And bear in mind, this is all supposed to be the backdrop to what Theory Of A Deadman have described as their “scariest” album to date, and soundtracking an attempt at being political and socially conscious that works about as well as whenever any band of their stripe goes for the same thing. That is to say, it doesn’t in the slightest, with the best outcome being inoffensive but ultimately reductive stories about a woman going to jail after killing her abuser on History On Violence, or a homeless girl falling in with the wrong crowd on Quicksand. Beyond that, the writing is pretty tragic, all things considered, be that in lyrical stupidity that has no place being put on paper, let alone on record (“Monkey see, monkey do / Monkey me, monkey you” is an actual line sung by a 44-year-old man on here, folks), or in the audio equivalent of boomer memes that try and make a point about how much better things were back in the day on Affluenza and Strangers while having no deeper point to make besides that surface-level chiding. And of course, there’s White Boy, a song about the Charleston massacre that’s more one-dimensional and hollow than any song with that subject matter should be, but tries to artificially make itself seem more prescient in the use of news clips that really does beg the question of whether it’s a worse fate to be gunned down in a racist attack or have your memory serve as the baseline of morality on a Theory Of A Deadman song. And even after all that, it’s not like there’s any deeper impact that’s been had; there’s still the usual slog through Connolly’s never-ending parade of bad relationships on Black Hole In Your Heart and Ted Bundy, and ending this supposedly political album with a song about drinking called It’s All Good betrays the fact that Theory Of A Deadman know how unsubstantial this all is, and they don’t care enough to even keep the bit going until the end.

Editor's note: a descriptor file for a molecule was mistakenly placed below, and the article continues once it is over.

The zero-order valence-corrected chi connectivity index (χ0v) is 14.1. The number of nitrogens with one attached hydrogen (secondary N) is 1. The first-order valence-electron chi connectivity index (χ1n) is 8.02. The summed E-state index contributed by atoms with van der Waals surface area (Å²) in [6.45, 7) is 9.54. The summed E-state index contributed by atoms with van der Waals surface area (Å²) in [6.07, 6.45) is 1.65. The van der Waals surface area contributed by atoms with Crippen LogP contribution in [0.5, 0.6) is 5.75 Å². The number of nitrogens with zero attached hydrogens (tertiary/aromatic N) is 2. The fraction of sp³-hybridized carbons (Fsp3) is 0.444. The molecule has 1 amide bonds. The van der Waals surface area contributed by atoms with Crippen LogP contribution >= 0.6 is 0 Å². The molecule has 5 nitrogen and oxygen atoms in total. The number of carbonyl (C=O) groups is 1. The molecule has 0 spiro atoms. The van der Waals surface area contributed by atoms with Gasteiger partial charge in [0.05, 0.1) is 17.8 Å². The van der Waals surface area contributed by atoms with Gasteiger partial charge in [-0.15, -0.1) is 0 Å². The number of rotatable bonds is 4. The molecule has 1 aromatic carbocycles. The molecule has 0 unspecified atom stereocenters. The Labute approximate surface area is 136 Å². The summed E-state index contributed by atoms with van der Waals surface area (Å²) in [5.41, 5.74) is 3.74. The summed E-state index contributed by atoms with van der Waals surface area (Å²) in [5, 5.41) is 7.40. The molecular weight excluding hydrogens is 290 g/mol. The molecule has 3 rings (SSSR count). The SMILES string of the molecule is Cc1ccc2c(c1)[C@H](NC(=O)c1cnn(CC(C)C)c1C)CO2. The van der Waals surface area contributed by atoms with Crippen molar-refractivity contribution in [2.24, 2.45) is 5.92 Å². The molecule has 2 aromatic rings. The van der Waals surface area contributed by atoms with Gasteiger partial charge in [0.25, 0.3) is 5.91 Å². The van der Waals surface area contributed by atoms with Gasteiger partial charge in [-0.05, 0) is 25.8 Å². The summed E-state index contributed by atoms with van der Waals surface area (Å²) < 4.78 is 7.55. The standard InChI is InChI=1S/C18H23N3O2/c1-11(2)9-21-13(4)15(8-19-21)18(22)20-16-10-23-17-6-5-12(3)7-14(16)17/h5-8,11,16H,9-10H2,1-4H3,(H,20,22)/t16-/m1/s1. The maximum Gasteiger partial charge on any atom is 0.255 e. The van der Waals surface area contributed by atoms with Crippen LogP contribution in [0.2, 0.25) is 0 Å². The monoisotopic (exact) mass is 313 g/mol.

Because no, it’s not all good. It’ll never be all good, not while Theory Of A Deadman continue to shovel out shite like this and try to pass it off as legitimate, acceptable music. Forgetting the laundry list of tremendous flaws Say Nothing has, the fact that this simply isn’t entertaining to listen to in any capacity is enough to bin it straight away, but with horrendous production, instrumental choices that don’t feel close to finished and writing that wants to be deep but can neither muster the effort to carry that out nor entirely commit to it, and what’s left is a shell of a first draft that’s somehow been seen as a quality final product that people are expected to pay money for. This is cynicism being marketed in its absolute, most naked form, and the fact that Theory Of A Deadman seem so unapologetic about that is probably the worst part of all. Ignore this album at all costs, and make sure that, in future, Theory Of A Deadman get the message and take the advice they’ve unwittingly set for themselves with this album’s very title.
For fans of: Daughtry, Nickelback, Imagine Dragons
Words by Luke Nuttall
‘Say Nothing’ by Theory Of A Deadman is out now on Roadrunner Records.